IRON: WHAT IS IT?
Iron is a chemical element with the symbol Fe and atomic number 26.
In terms of mass, it represents the most common element on Earth and, in ionic form, it also plays a fundamental biological role in life: human beings contain around 0.005% by weight, which is indispensable for very important enzymes, cytochromes and oxygen transport and storage proteins.
Among the various forms of iron, bisglycinate iron is a chelated form, characterised by a particular ring structure, in which the element is bound to two molecules of the amino acid glycine: in this way, it is more easily absorbed and released into the bloodstream via the intestine.
Scientific literature has indeed shown a higher absorption of iron bisglycinate than other formulations: in fact, chelated iron has an absorption rate around 4 times higher than ferrous sulphate, which is the form of iron commonly used in commercial supplements.
It has also been shown that there is little elimination of the mineral after intake, so the body is able to assimilate more of it.
THE ROLE OF IRON
More specifically, iron:
- it is an essential component of the haemoglobin in red blood cells and is used to transport oxygen to cells and, therefore, to tissues.
- is indispensable for the production of myoglobin in muscles.
- certain iron-containing enzymes enable the transformation of β-carotene into vitamin A.
some iron-containing enzymes are necessary for the production of nucleic acids, transmitters of the
- genetic code (DNA and RNA), as well as collagen, a substance needed to maintain healthy teeth, gums and cartilage.
IRON IN THE BODY
In the human body, iron is found as:
- Active iron, in haemoglobin and respiratory enzymes.
- Transport iron, in the blood.
- Reserve iron, in the tissues.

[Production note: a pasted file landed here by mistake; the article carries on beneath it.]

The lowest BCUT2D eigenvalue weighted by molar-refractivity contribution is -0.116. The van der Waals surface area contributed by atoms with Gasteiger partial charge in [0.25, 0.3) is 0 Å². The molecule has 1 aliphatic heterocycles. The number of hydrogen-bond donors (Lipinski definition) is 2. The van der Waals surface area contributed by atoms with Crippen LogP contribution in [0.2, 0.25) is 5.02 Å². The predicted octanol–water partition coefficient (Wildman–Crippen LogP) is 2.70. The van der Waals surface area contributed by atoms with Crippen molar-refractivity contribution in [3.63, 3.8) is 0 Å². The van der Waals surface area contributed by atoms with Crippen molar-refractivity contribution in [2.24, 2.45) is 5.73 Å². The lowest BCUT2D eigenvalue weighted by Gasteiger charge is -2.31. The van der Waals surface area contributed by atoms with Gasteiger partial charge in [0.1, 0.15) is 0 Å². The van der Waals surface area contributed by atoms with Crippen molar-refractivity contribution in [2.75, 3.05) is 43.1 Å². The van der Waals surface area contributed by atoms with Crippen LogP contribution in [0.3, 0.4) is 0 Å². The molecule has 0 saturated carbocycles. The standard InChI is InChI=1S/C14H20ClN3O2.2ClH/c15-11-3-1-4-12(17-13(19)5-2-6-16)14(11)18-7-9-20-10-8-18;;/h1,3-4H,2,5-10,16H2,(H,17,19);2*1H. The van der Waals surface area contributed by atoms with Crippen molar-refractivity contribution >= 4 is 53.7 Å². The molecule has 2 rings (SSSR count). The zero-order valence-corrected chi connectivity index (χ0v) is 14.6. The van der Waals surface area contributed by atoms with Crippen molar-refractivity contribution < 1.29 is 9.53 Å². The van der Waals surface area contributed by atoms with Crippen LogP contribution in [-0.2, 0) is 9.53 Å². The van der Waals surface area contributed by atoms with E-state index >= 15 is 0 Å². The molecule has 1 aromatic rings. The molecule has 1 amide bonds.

IRON IN FOOD
The amount of iron absorbed from food differs.
It is necessary to distinguish between two types of iron:
- Heme iron, which is mainly found in red meat.
- Non-heme iron, which is mainly found in green leafy vegetables, pulses, oil seeds (pumpkin seeds, walnuts, almonds) and dried fruit (prunes, dates).
More specifically, the main iron source foods are:
|Food||Iron, mg/100 g|
|Bitter dark chocolate||17,4|
|Canned chicken pate||9,19|
|Dried Pine nuts||5,53|
|Fresh borlotti beans||5|
|Anchovies in oil||4,63|
|Hazelnut and cocoa cream||4,38|
The amount of iron absorbed by iron supplements varies depending on the form of the active ingredient.
In both cases, the absorption of iron is conditioned by the individual nutritional situation, as well as the qualitative composition of the diet: in fact, Vitamin C present in the food or supplemented during the intake of iron-containing foods or by iron supplements facilitates the absorption of the element itself.
Iron supplements can be useful in cases of:
- Haemorrhaging and bleeding: blood loss, even if not obvious or internal, can lead to a reduction in iron levels. This frequently occurs in women of childbearing age, during menstruation. Bleeding can also be occult, slow and chronic, e.g. when there is bleeding inside the body, at a hiatal hernia, colorectal polyp, peptic ulcer, tumour.
- Poor dietary intake: anaemia can be caused by a diet in which iron intake is drastically reduced. This is a fairly rare condition, as a varied diet allows one to receive the right amount of iron, but it can occur in cases of eating disorders or diets that are too drastic.
Poor absorption of iron, due to defects in metabolism that do not allow iron introduced through the diet to be sufficiently absorbed. This occurs, for example, in the presence of:
- Chronic intestinal diseases (ulcerative colitis and Crohn’s disease)
- Celiac disease, in which there is damage to the intestinal villi, which impairs the ability to ‘extract’ iron from food
- tumours of the colon and stomach
- Pregnancy and breastfeeding: these are critical phases for iron stores, during which women have a greater need for iron to support the development of the foetus.
- Surgeries: surgeries that have resulted in the removal or bypass of parts of the intestinal tract may reduce iron absorption capacity.
There are various iron supplements on the market today, present in many pharmaceutical forms (drops, sachets, tablets, vials).
In all these supplements, the iron may be in the form of fumarate, sulphate and gluconate salts, producing a number of side effects, especially gastrointestinal complaints such as diarrhoea, constipation, nausea, vomiting, abdominal pain and black colouration of the stools.
Iron bisglycinate supplements, in which the element is bound to two molecules of the amino acid glycine, are a viable alternative to other commercially available forms. Such formulations allow iron to be supplemented with:
- High gastrointestinal absorption.
- High bioavailability.
- Lower incidence of side effects listed above.